Diabetes is a disorder that affects the metabolic process that causes elevated levels of blood sugar either due to insufficient production of insulin or because the body does not efficiently use the insulin produced.
There are a number of ways that diabetes, particularly when it is uncontrolled, can impact your eyes and vision.
One of the most serious ways that diabetes can affect your eye is by damaging the blood vessels that lead to the retina. This is called diabetic retinopathy and is one of the most frequent causes of blindness in adults.
Located at the back of the eye, the retina is a critical component for proper vision. Retinal damage can result in permanent blindness. While controlling diabetes can reduce the chances of developing diabetic retinopathy, it does not entirely eliminate the risk and this is why it is strongly recommended to have an annual retinal exam.
Daily fluctuations in blood sugar levels, which are common in cases where diabetes is untreated, can cause aberrations in the eye's crystalline lens. Because blood sugar levels are associated with the ability of your lens to focus, this can result in blurry vision that varies with blood sugar levels.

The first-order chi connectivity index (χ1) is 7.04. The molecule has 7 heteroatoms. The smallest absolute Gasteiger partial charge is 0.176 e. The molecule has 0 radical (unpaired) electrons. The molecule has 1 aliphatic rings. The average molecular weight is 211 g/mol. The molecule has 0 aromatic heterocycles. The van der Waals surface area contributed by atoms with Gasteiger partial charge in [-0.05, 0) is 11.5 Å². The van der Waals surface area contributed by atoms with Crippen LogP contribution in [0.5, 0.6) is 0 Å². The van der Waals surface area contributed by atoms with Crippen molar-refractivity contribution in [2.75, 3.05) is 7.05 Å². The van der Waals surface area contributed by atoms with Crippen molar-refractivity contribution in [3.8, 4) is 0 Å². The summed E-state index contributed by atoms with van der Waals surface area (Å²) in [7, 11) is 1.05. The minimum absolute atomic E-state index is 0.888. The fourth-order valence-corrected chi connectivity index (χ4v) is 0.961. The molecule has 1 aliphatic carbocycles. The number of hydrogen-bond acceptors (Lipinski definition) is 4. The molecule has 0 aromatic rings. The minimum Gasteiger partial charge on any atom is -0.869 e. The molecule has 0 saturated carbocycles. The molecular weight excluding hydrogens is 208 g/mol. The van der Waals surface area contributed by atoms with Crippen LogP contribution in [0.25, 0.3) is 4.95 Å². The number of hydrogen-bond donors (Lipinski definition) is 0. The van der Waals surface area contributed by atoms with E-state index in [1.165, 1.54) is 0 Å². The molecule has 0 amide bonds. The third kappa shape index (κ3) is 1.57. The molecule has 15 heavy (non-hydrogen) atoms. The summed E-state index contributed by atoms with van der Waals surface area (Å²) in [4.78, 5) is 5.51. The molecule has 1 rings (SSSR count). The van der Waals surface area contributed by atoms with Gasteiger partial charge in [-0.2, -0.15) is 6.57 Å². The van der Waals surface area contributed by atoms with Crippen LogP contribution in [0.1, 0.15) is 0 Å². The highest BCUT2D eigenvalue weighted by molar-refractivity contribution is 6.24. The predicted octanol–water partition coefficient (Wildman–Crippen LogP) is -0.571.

Diabetics have a greater chance to develop cataracts, a condition in which the lens of the eye becomes clouded, which causes vision problems. Cataracts are a common condition that comes with aging, but develops earlier in life in diabetics.
Glaucoma, which is a result of increased interoptic fluid pressure, can lead to vision loss. People with diabetes are twice as likely to develop glaucoma.
Having control of your diabetes is the best form of prevention for any of the eye and vision problems associated with the disease. As well as maintaining proper levels of glucose by means of proper nutrition and/or insulin, exercise and refraining from smoking can help. Additionally, it is essential to schedule yearly retinal exams with an eye doctor to diagnose any damage at the earliest stages. Even though often vision loss caused by any of these conditions is permanent, early detection and treatment can often prevent continuing vision loss.